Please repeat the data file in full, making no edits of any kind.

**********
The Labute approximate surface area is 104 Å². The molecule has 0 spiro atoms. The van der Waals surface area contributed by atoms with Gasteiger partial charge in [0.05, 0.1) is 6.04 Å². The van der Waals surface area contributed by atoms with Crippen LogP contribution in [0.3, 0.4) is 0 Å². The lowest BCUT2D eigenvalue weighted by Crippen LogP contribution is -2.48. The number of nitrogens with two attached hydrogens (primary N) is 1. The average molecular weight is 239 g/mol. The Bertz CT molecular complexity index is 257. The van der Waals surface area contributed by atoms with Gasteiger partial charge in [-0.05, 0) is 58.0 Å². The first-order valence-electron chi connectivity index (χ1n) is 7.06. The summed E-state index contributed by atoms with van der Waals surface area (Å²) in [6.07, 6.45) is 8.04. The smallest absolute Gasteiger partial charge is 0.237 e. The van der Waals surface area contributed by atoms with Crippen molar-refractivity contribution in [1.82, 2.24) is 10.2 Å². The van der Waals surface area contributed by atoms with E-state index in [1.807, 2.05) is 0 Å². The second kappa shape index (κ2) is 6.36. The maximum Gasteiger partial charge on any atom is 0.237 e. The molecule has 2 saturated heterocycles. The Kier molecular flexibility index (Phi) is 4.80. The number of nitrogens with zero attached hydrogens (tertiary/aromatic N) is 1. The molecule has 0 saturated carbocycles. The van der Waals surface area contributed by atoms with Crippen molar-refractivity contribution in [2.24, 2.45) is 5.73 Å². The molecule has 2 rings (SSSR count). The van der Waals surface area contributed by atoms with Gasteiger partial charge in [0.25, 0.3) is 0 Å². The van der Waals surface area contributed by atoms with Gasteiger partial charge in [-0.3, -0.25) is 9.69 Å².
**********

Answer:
The Labute approximate surface area is 104 Å². The molecule has 0 spiro atoms. The van der Waals surface area contributed by atoms with Gasteiger partial charge in [0.05, 0.1) is 6.04 Å². The van der Waals surface area contributed by atoms with Crippen LogP contribution in [0.3, 0.4) is 0 Å². The lowest BCUT2D eigenvalue weighted by Crippen LogP contribution is -2.48. The number of nitrogens with two attached hydrogens (primary N) is 1. The average molecular weight is 239 g/mol. The Bertz CT molecular complexity index is 257. The van der Waals surface area contributed by atoms with Gasteiger partial charge in [-0.05, 0) is 58.0 Å². The first-order valence-electron chi connectivity index (χ1n) is 7.06. The summed E-state index contributed by atoms with van der Waals surface area (Å²) in [6.07, 6.45) is 8.04. The smallest absolute Gasteiger partial charge is 0.237 e. The van der Waals surface area contributed by atoms with Crippen molar-refractivity contribution in [1.82, 2.24) is 10.2 Å². The van der Waals surface area contributed by atoms with E-state index in [1.807, 2.05) is 0 Å². The second kappa shape index (κ2) is 6.36. The maximum Gasteiger partial charge on any atom is 0.237 e. The molecule has 2 saturated heterocycles. The Kier molecular flexibility index (Phi) is 4.80. The number of nitrogens with zero attached hydrogens (tertiary/aromatic N) is 1. The molecule has 0 saturated carbocycles. The van der Waals surface area contributed by atoms with Crippen molar-refractivity contribution in [2.24, 2.45) is 5.73 Å². The molecule has 2 rings (SSSR count). The van der Waals surface area contributed by atoms with Gasteiger partial charge in [0.25, 0.3) is 0 Å². The van der Waals surface area contributed by atoms with Gasteiger partial charge in [-0.3, -0.25) is 9.69 Å².